Legal Rights Charter of Rights and Freedoms Law 120
Legal and Equality Rights • Sections 7-14 of Charter • Covers initial investigation of a crime until sentencing of offender • If courts determine rights infringed by police, Crown or other members of Criminal Justice system they may impose remedies • Exclusion of evidence • Dismissing charges
Life, Liberty and Security of the Person • Cannot be deprived of these rights except in accordance with the principles of fundamental justice. • Seemingly simple right actually complex • Right to life vs abortion (when does life begin?) • Assisted Suicide – Sue Rodriguez – right to die(security of the person) • Right to liberty associated with criminal cases. • Not deprived of this right unless due process (innocent until proven guilty, burden of proof, right to fair hearing) • Right to security – protect people against certain forms of corporal punishment/physical suffering (R v. Morgentaler)
Unreasonable Search and Seizure • Section 8 guarantees that people will not be subject to unreasonable search and seizure • Police must have good reason (probable cause) and search must be conducted fairly (no fishing expeditions) • Some laws give police more power in searches • Controlled Drug and Substances Act allow police the power to search any place (except a residence) where they suspect drugs are concealed without obtaining a warrant beforehand.
Arbitrary Detention or Imprisonment • Section 9 of the Charter • Everyone has the right not to be arbitrarily detained or imprisoned. • People cannot be held for questioning, arrested, or kept in jail by the police without a good reason. • Roadside checks for impaired drivers legal? • Considered to be reasonable limit prescribed by law by the Supreme Court.
Rights When Arrested • Once arrested everyone has certain rights. • Must be informed promptly the reason for arrest (interpretation of the word promptly – generally when the person is arrested) • Accused must be informed of his/her right to legal counsel. If the accused cannot afford, he/she must be advised that legal aid is available. • If you have a job, you generally do not qualify • Does not mean you have a right to a lawyer but to receive legal advice – duty counsel • Once an accused requests to speak to a lawyer, the police must stop questioning the accused until he/she has had the opportunity to confer with counsel.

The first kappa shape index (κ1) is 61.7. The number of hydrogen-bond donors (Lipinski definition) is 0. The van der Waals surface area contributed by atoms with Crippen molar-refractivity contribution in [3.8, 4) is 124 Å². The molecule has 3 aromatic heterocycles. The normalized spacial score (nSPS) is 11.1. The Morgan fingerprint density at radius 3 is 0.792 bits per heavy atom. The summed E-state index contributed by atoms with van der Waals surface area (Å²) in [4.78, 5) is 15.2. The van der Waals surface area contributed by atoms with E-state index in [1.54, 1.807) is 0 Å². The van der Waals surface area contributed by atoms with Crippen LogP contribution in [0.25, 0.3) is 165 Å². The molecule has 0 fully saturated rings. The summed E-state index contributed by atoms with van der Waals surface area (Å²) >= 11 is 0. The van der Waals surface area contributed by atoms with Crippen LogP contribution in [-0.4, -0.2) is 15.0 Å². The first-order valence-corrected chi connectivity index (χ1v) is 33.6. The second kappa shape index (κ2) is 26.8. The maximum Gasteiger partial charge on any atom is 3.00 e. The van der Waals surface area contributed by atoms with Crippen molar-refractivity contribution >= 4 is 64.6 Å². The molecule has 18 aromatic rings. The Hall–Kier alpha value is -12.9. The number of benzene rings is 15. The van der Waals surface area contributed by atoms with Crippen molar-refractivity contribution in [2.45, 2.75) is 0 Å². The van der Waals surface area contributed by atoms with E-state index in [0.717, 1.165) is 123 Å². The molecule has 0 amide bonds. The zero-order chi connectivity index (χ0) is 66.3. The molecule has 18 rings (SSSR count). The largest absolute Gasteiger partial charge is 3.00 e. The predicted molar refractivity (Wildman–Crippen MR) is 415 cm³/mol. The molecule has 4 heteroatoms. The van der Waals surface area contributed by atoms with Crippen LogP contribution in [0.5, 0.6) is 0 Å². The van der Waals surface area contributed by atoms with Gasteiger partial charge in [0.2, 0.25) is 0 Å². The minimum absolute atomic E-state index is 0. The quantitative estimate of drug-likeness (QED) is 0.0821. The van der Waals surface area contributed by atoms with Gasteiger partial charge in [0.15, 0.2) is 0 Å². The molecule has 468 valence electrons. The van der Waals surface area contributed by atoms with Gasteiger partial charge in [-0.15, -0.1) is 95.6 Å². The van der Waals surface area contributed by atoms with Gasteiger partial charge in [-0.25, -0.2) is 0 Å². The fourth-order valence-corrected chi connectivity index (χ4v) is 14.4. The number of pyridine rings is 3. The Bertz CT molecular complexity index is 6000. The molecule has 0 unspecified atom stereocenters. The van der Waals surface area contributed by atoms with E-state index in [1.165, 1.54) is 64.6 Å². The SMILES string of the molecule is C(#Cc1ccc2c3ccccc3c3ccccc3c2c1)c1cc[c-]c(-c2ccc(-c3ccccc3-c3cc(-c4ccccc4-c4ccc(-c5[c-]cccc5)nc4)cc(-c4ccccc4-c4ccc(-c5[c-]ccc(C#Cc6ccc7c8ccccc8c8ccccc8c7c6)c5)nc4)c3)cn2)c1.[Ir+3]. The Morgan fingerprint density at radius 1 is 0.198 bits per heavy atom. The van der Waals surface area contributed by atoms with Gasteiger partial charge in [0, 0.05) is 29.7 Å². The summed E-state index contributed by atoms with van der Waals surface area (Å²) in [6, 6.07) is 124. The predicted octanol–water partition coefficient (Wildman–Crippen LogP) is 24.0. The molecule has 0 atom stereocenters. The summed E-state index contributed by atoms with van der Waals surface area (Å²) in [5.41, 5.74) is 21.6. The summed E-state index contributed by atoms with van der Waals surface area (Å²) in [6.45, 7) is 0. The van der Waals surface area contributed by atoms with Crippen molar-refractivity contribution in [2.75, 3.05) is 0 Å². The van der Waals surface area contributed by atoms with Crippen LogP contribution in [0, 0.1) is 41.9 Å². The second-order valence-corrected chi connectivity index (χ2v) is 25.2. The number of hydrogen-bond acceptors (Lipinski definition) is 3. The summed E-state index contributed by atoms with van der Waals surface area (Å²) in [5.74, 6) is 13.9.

Rights When Charged • Section 11 of Charter - accused must be charged within a reasonable amount of time. (R v Askov– 3 years for trial) • cannot be forced to testify at his/her own trial • considered innocent until proven guilty • cannot be denied reasonable bail without just cause • Accused cannot be convicted unless the law under which he/she was charged was in force at the time of the offence and specifically stated that the actions were illegal • If charged/tried for an offence and found not guilty, that person cannot be tried for the same charge again. • If someone commits an offence and a new law alters the fine or term of the imprisonment, person must be sentenced by whichever law is more lenient
Cruel & Unusual Treatment or Punishment • Section 12 of Charter – governments must not treat/punish individuals in an unnecessarily harsh fashion • When determining whether an offence is cruel and unusual the Court must consider • The gravity of the offence • The personal characteristics of the offender • The particular circumstances of the case
Rights of Witnesses in Court • Section 13 of Charter – guarantees witnesses giving evidence cannot have their testimony given against them. • Section 14 of Charter – to ensure that persons charged with a criminal offence are given full/fair opportunity to understand the case against them anyone who is hearing impaired or cannot understand/speak the language used in court has the right to an interpreter
Equality Rights • Section 15 of Charter – every individual is equal before and under the law and has the right to equal protection and equal benefit of the law without discrimination. • Limitation placed on Section 15 states that the government can put programs in place that would improve the conditions of certain disadvantaged people/groups even if they are seen as discriminatory to the majority. (handicapped parking)